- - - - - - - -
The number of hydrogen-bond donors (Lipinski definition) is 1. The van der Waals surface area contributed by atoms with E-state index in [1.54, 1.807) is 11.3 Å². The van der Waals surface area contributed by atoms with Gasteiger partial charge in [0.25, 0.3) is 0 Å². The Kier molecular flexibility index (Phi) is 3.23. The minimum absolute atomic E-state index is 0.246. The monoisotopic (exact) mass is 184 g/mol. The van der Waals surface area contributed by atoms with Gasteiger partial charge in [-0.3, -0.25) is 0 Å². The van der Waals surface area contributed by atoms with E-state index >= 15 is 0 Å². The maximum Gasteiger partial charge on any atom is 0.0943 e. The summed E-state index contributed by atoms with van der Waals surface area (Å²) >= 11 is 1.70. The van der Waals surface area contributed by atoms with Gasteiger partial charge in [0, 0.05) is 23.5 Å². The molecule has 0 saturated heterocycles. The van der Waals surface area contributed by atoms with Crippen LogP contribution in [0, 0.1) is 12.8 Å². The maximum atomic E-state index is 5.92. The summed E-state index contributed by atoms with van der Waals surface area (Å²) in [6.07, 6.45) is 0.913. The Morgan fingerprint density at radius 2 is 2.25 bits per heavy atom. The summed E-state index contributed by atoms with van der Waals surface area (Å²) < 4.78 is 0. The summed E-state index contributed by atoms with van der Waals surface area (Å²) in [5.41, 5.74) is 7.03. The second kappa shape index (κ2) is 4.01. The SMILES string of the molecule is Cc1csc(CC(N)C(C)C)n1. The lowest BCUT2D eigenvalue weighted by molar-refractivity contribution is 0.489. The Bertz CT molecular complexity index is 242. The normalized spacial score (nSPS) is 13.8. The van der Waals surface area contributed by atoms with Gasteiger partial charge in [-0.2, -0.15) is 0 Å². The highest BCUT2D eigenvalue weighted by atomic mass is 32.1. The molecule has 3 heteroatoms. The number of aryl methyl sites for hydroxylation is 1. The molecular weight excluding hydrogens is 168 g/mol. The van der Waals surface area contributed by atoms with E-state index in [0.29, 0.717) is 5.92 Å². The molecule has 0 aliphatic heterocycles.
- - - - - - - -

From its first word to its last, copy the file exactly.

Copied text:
The number of hydrogen-bond donors (Lipinski definition) is 1. The van der Waals surface area contributed by atoms with E-state index in [1.54, 1.807) is 11.3 Å². The van der Waals surface area contributed by atoms with Gasteiger partial charge in [0.25, 0.3) is 0 Å². The Kier molecular flexibility index (Phi) is 3.23. The minimum absolute atomic E-state index is 0.246. The monoisotopic (exact) mass is 184 g/mol. The van der Waals surface area contributed by atoms with Gasteiger partial charge in [-0.3, -0.25) is 0 Å². The van der Waals surface area contributed by atoms with E-state index >= 15 is 0 Å². The maximum Gasteiger partial charge on any atom is 0.0943 e. The summed E-state index contributed by atoms with van der Waals surface area (Å²) >= 11 is 1.70. The van der Waals surface area contributed by atoms with Gasteiger partial charge in [0, 0.05) is 23.5 Å². The molecule has 0 saturated heterocycles. The van der Waals surface area contributed by atoms with Crippen LogP contribution in [0, 0.1) is 12.8 Å². The maximum atomic E-state index is 5.92. The summed E-state index contributed by atoms with van der Waals surface area (Å²) in [6.07, 6.45) is 0.913. The Morgan fingerprint density at radius 2 is 2.25 bits per heavy atom. The summed E-state index contributed by atoms with van der Waals surface area (Å²) < 4.78 is 0. The summed E-state index contributed by atoms with van der Waals surface area (Å²) in [5.41, 5.74) is 7.03. The second kappa shape index (κ2) is 4.01. The SMILES string of the molecule is Cc1csc(CC(N)C(C)C)n1. The lowest BCUT2D eigenvalue weighted by molar-refractivity contribution is 0.489. The Bertz CT molecular complexity index is 242. The normalized spacial score (nSPS) is 13.8. The van der Waals surface area contributed by atoms with Gasteiger partial charge in [-0.2, -0.15) is 0 Å². The highest BCUT2D eigenvalue weighted by atomic mass is 32.1. The molecule has 3 heteroatoms. The number of aryl methyl sites for hydroxylation is 1. The molecular weight excluding hydrogens is 168 g/mol. The van der Waals surface area contributed by atoms with E-state index in [0.29, 0.717) is 5.92 Å². The molecule has 0 aliphatic heterocycles.